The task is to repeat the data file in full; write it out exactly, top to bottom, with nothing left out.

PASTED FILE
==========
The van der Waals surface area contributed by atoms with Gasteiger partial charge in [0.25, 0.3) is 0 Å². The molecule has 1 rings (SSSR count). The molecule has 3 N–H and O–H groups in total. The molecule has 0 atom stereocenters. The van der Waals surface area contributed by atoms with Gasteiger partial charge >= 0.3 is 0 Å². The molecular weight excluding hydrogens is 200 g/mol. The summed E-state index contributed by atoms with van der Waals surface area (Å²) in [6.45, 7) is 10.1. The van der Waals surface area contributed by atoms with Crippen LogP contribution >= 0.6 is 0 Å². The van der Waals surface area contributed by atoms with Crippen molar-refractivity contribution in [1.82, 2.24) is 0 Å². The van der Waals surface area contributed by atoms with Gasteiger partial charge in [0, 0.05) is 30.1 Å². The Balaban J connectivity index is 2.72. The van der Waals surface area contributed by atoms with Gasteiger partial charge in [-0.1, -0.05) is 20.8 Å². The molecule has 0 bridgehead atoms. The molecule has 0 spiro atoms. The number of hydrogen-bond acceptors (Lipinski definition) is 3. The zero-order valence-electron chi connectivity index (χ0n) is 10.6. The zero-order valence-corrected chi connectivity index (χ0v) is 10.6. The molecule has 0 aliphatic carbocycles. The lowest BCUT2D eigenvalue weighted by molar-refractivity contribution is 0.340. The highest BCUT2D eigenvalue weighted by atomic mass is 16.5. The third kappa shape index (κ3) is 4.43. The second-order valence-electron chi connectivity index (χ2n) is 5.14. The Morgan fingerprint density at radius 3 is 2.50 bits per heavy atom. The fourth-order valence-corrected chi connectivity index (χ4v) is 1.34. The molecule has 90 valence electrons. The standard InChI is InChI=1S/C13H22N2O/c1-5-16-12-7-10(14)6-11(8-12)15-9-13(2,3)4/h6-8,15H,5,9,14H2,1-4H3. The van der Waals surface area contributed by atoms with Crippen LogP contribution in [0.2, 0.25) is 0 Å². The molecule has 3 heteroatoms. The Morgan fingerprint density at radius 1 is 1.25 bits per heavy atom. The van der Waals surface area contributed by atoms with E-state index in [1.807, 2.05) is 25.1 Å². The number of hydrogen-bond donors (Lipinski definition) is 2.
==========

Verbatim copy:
The van der Waals surface area contributed by atoms with Gasteiger partial charge in [0.25, 0.3) is 0 Å². The molecule has 1 rings (SSSR count). The molecule has 3 N–H and O–H groups in total. The molecule has 0 atom stereocenters. The van der Waals surface area contributed by atoms with Gasteiger partial charge >= 0.3 is 0 Å². The molecular weight excluding hydrogens is 200 g/mol. The summed E-state index contributed by atoms with van der Waals surface area (Å²) in [6.45, 7) is 10.1. The van der Waals surface area contributed by atoms with Crippen LogP contribution >= 0.6 is 0 Å². The van der Waals surface area contributed by atoms with Crippen molar-refractivity contribution in [1.82, 2.24) is 0 Å². The van der Waals surface area contributed by atoms with Gasteiger partial charge in [0, 0.05) is 30.1 Å². The Balaban J connectivity index is 2.72. The van der Waals surface area contributed by atoms with Gasteiger partial charge in [-0.1, -0.05) is 20.8 Å². The molecule has 0 bridgehead atoms. The molecule has 0 spiro atoms. The number of hydrogen-bond acceptors (Lipinski definition) is 3. The zero-order valence-electron chi connectivity index (χ0n) is 10.6. The zero-order valence-corrected chi connectivity index (χ0v) is 10.6. The molecule has 0 aliphatic carbocycles. The lowest BCUT2D eigenvalue weighted by molar-refractivity contribution is 0.340. The highest BCUT2D eigenvalue weighted by atomic mass is 16.5. The third kappa shape index (κ3) is 4.43. The second-order valence-electron chi connectivity index (χ2n) is 5.14. The Morgan fingerprint density at radius 3 is 2.50 bits per heavy atom. The fourth-order valence-corrected chi connectivity index (χ4v) is 1.34. The molecule has 90 valence electrons. The standard InChI is InChI=1S/C13H22N2O/c1-5-16-12-7-10(14)6-11(8-12)15-9-13(2,3)4/h6-8,15H,5,9,14H2,1-4H3. The van der Waals surface area contributed by atoms with Crippen LogP contribution in [0.2, 0.25) is 0 Å². The molecule has 3 heteroatoms. The Morgan fingerprint density at radius 1 is 1.25 bits per heavy atom. The van der Waals surface area contributed by atoms with E-state index in [1.807, 2.05) is 25.1 Å². The number of hydrogen-bond donors (Lipinski definition) is 2.